Mission accomplished: Harwell reaches ten start-ups
With its latest three start-up companies, ESA Business Incubation Centre Harwell in the UK has hit its target of signing up ten tenants within a year of launch. The start-ups will translate cutting-edge space technologies into non-space European businesses.
Bennamann Ltd is using space technology to create a methane storage system. Methane generated by the anaerobic digestion of grass cuttings during the summer months can be stored to provide heating and electricity for agriculture and homes during the winter.
E-canal Ltd is developing a smart phone app for boat users on the UK’s inland waterways. The app uses ESA satnav technology to provide realtime information on the location of nearby places of interest, amenities, queues at locks and hazards like sunken boats.
Travel AI Ltd is also using ESA satnav technology in developing a system that automatically collects data about people’s travel habits from their smart phones which it then aggregates for use by operators and planners of transport networks.
During their periods of tenancy, which can last up to 24 months, each company will benefit from an extensive package of services and support provided by ESA BIC Harwell, including a £41 500 product development grant, office space, free access to ESA and UK Science and Technology Facilities Council (STFC) expertise, and support for developing business plans and financial management skills.
ESA BIC Harwell is one of six ESA business incubation centres across Europe providing open high-tech innovation environments where technologies and applications, developed through space research, can be translated by innovative start-ups into viable businesses for a wider non-space market.
“The ESA BIC Harwell is a major initiative by STFC and ESA that aims to bring technical and business support together to the benefit of dynamic start-up companies with a mission to innovate,” said Paul Vernon, Head of New Business Opportunities at STFC.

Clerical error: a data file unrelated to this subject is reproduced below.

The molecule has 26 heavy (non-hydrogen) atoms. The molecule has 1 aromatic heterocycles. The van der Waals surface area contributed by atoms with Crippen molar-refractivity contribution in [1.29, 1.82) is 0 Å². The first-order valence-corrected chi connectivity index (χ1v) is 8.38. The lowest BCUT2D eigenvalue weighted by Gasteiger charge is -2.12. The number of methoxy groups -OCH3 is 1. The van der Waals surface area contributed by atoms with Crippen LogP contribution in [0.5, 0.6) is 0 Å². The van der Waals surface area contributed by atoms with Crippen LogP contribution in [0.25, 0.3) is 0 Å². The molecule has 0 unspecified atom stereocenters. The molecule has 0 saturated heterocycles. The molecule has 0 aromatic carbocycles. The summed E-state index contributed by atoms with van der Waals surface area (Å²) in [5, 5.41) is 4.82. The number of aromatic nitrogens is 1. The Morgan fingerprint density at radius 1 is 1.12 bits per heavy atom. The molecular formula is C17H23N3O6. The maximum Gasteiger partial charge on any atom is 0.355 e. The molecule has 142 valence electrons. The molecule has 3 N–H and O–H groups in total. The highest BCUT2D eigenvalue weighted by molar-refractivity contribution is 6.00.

Bruno Naulais, European Space Incubators Network Manager at ESA, added, ”It is great news that ESA BIC Harwell is already reaching its first-year target.
“The space sector is generating huge social and economic benefits. Business incubation is a step further in reaping the benefits from space by creating new companies outside the space sector that provide new products for terrestrial non-space application.”
ESA’s Business Incubation Centres
In 2003, ESA decided to set up business incubation centres as part of its Technology Transfer Programme, with the intention of helping entrepreneurs and young companies to use space technologies and knowhow to develop new products and services in non-space fields.
Six BICs have already been established in the Netherlands, Italy, Germany, the UK and Belgium. Being near major space sites ensures that specialist advice is never far away: in the Netherlands ESTEC, in Italy ESRIN, in Germany ESOC and DLR institutes, in the UK the Harwell Oxford Science Park, and in Belgium the ESA Redu ground station.
A seventh BIC is in planning for the Belgian Flanders region.
Science and Technology Facilities Council
The Science and Technology Facilities Council (STFC) is keeping the UK at the forefront of international science and tackling some of the most significant challenges facing society such as meeting our future energy needs, monitoring and understanding climate change, and global security.
The Council has a broad science portfolio and works with the academic and industrial communities to share its expertise in materials science, space and ground-based astronomy technologies, laser science, microelectronics, wafer scale manufacturing, particle and nuclear physics, alternative energy production, radio communications and radar.
STFC Innovations Limited is STFC’s commercialisation company, which is managing ESA BIC Harwell on behalf of ESA’s Technology Transfer Programme Office.
For more information, please contact:
Wendy Ellison, Press Officer
STFC Daresbury Laboratory
Warrington WA4 4AD
Tel: +44 (0)1925 603 232
ESA’s Technology Transfer Programme Office (TTPO)
The main mission of the ESA Technology Transfer Programme is to facilitate the use of space technology and systems for non-space applications to take advantage of Europe’s investments in space research and developments to strengthen the competitiveness of European industry, and at the same time demonstrating the benefit of the European space programmes to Europe’s citizens.
ESA TTPO is responsible for defining the overall approach and strategy for the transfer of space technologies and systems, including the incubation of start-up companies at ESA business incubation centres and related funding.
The office has transferred over 260 technologies since the programme start and is supporting directly and indirectly around 100 new start-ups a year. TTPO has also initiated as a limited partner the Open Sky Technology Fund, a €100 million venture fund which invests in start-ups using space technology.
For more information, please contact:
ESA’s Technology Transfer Programme Office
European Space Agency
2200 AG, Noordwijk
Tel: +31 71 565 6208